Domenico Fetti. The Parable of the Unforgiving Servant. Around 1619-1621. Oil on poplar, 55 x 44 cm. Gemaeldegalerie Alte Meister, Dresden.
Pamela Askew writes:
A servant having been forgiven his debts demands payment from a fellow servant who in turn is indebted to him. Unheeding of his pleas, the forgiven debtor seizes the throat of his servant and unmercifully casts him in prison. Fetti has represented the debtors in a configuration of interlocking limbs that recalls “struggle” themes in group sculpture. The struggle has reached just that moment when the servant, who has been dragged down a steep flight of steps, braces himself against a ledge at the very entrance to the prison. Fetti suggests the prison entrance by framing his figures and setting with an open arch. As this arch is coincident with the picture plane we are presented with the illusion that our own space is synonymous with the space of the prison and that we are looking out at the scene through the prison doorway. By implication, therefore, we become identified with the predicament of the young servant who looks directly at us in terror and supplication. Nevertheless, Fetti’s peculiar gentleness of spirit and the lively sensuousness of his paint transforms the scene from a grim exposition of moral tragedy to a disinterested statement of human action.
Fetti’s setting of stone and brick structures limits the extension of his picture space and reinforces his dramatic narrative, for the vertical steps, irregularly descending in a succession of short diagonals, suggest the sequence of the struggle. Rugged shapes and uneven contours of stone and stucco dramatically struck by light express the irrational behavior of the figures while the spectator is beguiled not only by their pictorial vitality but by their rustic simplicity. Finally Fetti concentrates his strongest light upon the figures: on the animated contours of their garments, on their attitudes and expressions. To enhance the drama of his scene Fetti includes a Caravaggesque-Elsheimerian spray of wild grapevine. In a picturesque sweep it trails over the walls spatially connecting the horizontal and vertical elements of the composition. But visually, this poetic motif reveals again Fetti’s ability to make the ordinary seem extraordinary at the same time that he makes the extraordinary so convincingly natural.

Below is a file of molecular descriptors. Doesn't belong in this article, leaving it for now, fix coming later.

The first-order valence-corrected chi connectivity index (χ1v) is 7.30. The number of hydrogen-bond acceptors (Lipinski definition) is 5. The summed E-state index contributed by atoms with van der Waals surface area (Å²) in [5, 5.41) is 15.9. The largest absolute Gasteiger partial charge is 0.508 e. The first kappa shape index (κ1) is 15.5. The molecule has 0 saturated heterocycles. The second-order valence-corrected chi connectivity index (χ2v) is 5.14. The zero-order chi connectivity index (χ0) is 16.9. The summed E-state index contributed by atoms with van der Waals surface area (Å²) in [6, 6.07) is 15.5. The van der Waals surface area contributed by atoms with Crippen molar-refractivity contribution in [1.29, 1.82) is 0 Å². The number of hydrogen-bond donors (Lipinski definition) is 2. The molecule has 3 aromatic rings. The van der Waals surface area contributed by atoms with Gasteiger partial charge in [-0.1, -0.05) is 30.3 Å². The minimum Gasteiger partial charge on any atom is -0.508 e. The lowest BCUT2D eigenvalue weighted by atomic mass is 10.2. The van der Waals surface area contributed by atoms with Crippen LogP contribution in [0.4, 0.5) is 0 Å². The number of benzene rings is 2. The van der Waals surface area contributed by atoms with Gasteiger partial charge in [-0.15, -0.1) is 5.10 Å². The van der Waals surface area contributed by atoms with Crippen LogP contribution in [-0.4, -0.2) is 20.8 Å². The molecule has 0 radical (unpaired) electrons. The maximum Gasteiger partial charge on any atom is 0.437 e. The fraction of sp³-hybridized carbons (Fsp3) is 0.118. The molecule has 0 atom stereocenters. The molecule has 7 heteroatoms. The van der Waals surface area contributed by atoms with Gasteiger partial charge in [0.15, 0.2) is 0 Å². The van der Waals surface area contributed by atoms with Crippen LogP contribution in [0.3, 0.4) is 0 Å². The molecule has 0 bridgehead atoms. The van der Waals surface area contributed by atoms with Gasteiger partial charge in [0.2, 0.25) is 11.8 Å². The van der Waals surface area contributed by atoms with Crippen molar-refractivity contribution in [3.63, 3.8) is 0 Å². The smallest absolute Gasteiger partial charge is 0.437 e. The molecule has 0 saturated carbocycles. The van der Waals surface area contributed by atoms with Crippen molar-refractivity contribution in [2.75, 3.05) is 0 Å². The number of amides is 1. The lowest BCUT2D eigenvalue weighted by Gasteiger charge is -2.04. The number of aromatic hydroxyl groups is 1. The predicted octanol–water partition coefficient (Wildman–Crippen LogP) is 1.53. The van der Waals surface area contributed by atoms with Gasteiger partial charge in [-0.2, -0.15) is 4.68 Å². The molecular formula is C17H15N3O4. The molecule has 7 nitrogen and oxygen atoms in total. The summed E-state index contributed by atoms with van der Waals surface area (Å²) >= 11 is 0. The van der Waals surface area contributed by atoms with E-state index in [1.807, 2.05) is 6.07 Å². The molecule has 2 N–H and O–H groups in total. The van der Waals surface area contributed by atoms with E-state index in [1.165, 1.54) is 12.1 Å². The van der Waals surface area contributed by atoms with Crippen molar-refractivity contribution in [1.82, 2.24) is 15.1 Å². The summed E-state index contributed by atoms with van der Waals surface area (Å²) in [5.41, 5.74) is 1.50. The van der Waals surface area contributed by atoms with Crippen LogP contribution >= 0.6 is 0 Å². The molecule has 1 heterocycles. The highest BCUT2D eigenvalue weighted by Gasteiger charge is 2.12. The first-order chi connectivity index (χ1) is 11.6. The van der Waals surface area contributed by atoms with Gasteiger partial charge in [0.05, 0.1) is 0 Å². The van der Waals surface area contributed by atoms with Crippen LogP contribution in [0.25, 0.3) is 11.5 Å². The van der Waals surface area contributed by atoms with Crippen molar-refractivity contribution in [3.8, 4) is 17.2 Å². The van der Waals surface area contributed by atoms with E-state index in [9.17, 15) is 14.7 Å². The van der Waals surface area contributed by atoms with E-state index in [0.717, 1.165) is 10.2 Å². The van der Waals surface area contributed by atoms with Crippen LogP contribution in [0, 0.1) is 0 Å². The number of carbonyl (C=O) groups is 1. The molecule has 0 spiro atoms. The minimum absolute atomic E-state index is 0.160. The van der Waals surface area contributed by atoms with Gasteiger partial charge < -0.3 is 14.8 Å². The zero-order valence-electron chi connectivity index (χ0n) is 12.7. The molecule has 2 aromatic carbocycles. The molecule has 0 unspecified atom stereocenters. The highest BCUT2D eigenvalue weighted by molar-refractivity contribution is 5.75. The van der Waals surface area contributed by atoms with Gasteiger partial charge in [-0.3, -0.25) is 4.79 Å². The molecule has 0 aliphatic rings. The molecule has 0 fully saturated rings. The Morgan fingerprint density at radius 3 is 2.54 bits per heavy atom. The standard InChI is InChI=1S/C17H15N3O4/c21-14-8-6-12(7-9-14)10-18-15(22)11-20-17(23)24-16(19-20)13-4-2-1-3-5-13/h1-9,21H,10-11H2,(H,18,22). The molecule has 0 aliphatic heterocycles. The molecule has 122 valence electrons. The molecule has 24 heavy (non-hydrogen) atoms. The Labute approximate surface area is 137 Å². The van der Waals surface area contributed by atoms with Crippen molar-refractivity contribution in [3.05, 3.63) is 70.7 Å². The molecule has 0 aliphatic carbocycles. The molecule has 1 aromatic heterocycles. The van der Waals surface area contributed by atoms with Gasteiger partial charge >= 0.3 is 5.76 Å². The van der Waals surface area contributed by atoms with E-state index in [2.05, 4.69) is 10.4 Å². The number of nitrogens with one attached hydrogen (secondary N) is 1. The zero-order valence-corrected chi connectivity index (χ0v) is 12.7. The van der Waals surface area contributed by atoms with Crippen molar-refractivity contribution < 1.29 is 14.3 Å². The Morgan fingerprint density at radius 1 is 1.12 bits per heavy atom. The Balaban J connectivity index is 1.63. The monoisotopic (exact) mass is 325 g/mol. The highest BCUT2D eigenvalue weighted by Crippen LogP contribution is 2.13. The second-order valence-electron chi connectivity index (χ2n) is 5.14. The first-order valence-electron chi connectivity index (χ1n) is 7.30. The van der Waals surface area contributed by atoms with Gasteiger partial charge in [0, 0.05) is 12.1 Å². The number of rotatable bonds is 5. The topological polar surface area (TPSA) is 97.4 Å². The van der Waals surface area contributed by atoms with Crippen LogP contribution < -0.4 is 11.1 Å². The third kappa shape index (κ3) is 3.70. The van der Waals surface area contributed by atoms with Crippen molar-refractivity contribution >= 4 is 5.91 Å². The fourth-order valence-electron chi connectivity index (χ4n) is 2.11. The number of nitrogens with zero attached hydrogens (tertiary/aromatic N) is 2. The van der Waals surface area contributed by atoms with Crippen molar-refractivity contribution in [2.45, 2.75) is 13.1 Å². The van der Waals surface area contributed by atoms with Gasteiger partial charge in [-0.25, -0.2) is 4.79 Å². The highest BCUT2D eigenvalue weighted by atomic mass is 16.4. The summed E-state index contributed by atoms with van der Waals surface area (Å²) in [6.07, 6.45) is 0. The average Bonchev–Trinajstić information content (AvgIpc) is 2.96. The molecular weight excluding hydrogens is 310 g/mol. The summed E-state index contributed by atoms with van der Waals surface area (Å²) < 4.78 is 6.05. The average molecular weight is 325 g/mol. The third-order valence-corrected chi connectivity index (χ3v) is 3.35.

Pamela Askew, “The Parable Paintings of Domenico Fetti,” Art Bulletin (1961)
The subject matter remains the object of debate. It has sometimes been identified as the parable of the Unmerciful Servant in which a king forgives a servant’s debts, only to find that the servant refuses such leniency to a fellow servant. An alternative reading is as an illustration of the story of the Centurion Cornelius. Cornelius had a vision of an angel, who instructed him to send men to fetch the apostle Peter from Joppa. Cornelius, here depicted as the lord of his household rather than as a military commander, did as the angel told him. He summoned ‘two of his household servants, and a devout soldier of them that waited upon him continually’, a description which accords with the appearance of the men who stand in attentive poses on the right.
Bach, “Ich armer Mensch, ich Sündenknecht,” Cantata BWV 55 (1726).
Ich armer Mensch, ich Sündenknecht,
Ich geh vor Gottes Angesichte
Mit Furcht und Zittern zum Gerichte.
Er ist gerecht, ich ungerecht.
Ich armer Mensch, ich Sündenknecht!
I, wretched man, I, slave to sin,
I go before God’s very presence
With fear and trembling unto judgment.
E’er just is he, unjust am I,
I, wretched man, I, slave to sin.
And what a striking entry he makes, his initial phrases continuously stretching upwards towards a high g and even going beyond it to a b and b flat. The stress of the sinner is communicated by the tension of the performer, forced to deliver his lonely song of desolation in the extreme upper registers of his vocal range.
The structure of the aria is one that Bach employed frequently at this time, a ritornello theme at the beginning, middle and end, also separating two main vocal blocks. The central statement is shortened by four bars and the roles of the instruments are reversed, strings taking the main theme with the trembling figure on flute and oboe.
It is difficult to over-praise the exquisite phrases Bach has wrought for the soloist. They rise and fall with a sense of the breathless anticipation with which the sinner awaits his verdict, always beautiful and utterly memorable. Perhaps the most telling is the tortuous falling scale which ends both vocal blocks—-I stand before God, fearful and trembling, awaiting His judgement.
For this opening tableau Bach seems to have in mind the unjust steward (‘a slave to sin’) summoned before his master, approaching with faltering steps and a despairing heart. Voice and instruments (an unusual coalescence of flute, oboe d’amore, paired violins and basso continuo) rarely double each other, so that six-part writing is the norm. Only Bach could carry this off so naturally, with great intensity but no gratuitous show of erudition. Four ideas alternate: a four-bar woodwind passage in sixths, expressive of utter wretchedness, a derived waving figure for the violins in thirds, a slowly climbing phrase for the flute and oboe d’amore, and an expansion of the waving figure in thirds creeping up by semitones. It is Bach with pre-echoes of Schumann. The opening vocal phrase is weighed down with deep anguish. The twin statements (‘Er ist gerecht, ich ungerecht’ / ‘He is just, unjust am I’) are purposely
contrasted: if one clause moves up the other moves down and vice versa, helping us to trace the process whereby the flint-hearted creditor is transformed into a penitent.